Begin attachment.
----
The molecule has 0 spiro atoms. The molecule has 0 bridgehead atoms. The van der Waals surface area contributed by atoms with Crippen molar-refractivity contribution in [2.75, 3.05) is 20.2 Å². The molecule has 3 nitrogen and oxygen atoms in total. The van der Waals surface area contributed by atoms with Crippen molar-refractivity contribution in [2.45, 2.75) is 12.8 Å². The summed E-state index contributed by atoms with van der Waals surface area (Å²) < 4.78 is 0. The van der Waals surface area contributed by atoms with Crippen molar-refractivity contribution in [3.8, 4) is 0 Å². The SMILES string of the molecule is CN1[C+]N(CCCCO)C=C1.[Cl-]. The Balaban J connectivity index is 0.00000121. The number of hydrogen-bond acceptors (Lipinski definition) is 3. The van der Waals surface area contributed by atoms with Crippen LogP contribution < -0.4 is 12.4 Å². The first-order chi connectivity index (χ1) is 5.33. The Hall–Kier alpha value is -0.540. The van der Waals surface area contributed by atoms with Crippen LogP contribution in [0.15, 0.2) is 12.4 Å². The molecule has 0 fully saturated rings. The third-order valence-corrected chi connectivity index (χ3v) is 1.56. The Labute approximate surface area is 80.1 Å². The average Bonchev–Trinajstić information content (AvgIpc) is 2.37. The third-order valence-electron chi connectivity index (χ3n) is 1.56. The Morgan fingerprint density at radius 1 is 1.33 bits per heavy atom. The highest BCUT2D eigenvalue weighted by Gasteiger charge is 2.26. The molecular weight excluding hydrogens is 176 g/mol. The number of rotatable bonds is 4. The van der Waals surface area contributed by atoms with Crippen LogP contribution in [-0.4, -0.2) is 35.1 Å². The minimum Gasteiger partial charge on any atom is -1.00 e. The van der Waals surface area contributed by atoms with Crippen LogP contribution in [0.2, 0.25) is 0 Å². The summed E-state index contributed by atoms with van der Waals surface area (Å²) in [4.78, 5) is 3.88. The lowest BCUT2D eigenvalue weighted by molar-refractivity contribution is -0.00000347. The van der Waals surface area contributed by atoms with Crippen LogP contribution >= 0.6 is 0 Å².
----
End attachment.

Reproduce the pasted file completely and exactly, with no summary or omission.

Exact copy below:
The molecule has 0 spiro atoms. The molecule has 0 bridgehead atoms. The van der Waals surface area contributed by atoms with Crippen molar-refractivity contribution in [2.75, 3.05) is 20.2 Å². The molecule has 3 nitrogen and oxygen atoms in total. The van der Waals surface area contributed by atoms with Crippen molar-refractivity contribution in [2.45, 2.75) is 12.8 Å². The summed E-state index contributed by atoms with van der Waals surface area (Å²) < 4.78 is 0. The van der Waals surface area contributed by atoms with Crippen molar-refractivity contribution in [3.8, 4) is 0 Å². The SMILES string of the molecule is CN1[C+]N(CCCCO)C=C1.[Cl-]. The Balaban J connectivity index is 0.00000121. The number of hydrogen-bond acceptors (Lipinski definition) is 3. The van der Waals surface area contributed by atoms with Crippen LogP contribution < -0.4 is 12.4 Å². The first-order chi connectivity index (χ1) is 5.33. The Hall–Kier alpha value is -0.540. The van der Waals surface area contributed by atoms with Crippen LogP contribution in [0.15, 0.2) is 12.4 Å². The molecule has 0 fully saturated rings. The third-order valence-corrected chi connectivity index (χ3v) is 1.56. The Labute approximate surface area is 80.1 Å². The average Bonchev–Trinajstić information content (AvgIpc) is 2.37. The third-order valence-electron chi connectivity index (χ3n) is 1.56. The Morgan fingerprint density at radius 1 is 1.33 bits per heavy atom. The highest BCUT2D eigenvalue weighted by Gasteiger charge is 2.26. The molecular weight excluding hydrogens is 176 g/mol. The number of rotatable bonds is 4. The van der Waals surface area contributed by atoms with Crippen LogP contribution in [-0.4, -0.2) is 35.1 Å². The minimum Gasteiger partial charge on any atom is -1.00 e. The van der Waals surface area contributed by atoms with Crippen LogP contribution in [0.2, 0.25) is 0 Å². The summed E-state index contributed by atoms with van der Waals surface area (Å²) in [4.78, 5) is 3.88. The lowest BCUT2D eigenvalue weighted by molar-refractivity contribution is -0.00000347. The van der Waals surface area contributed by atoms with Crippen LogP contribution >= 0.6 is 0 Å².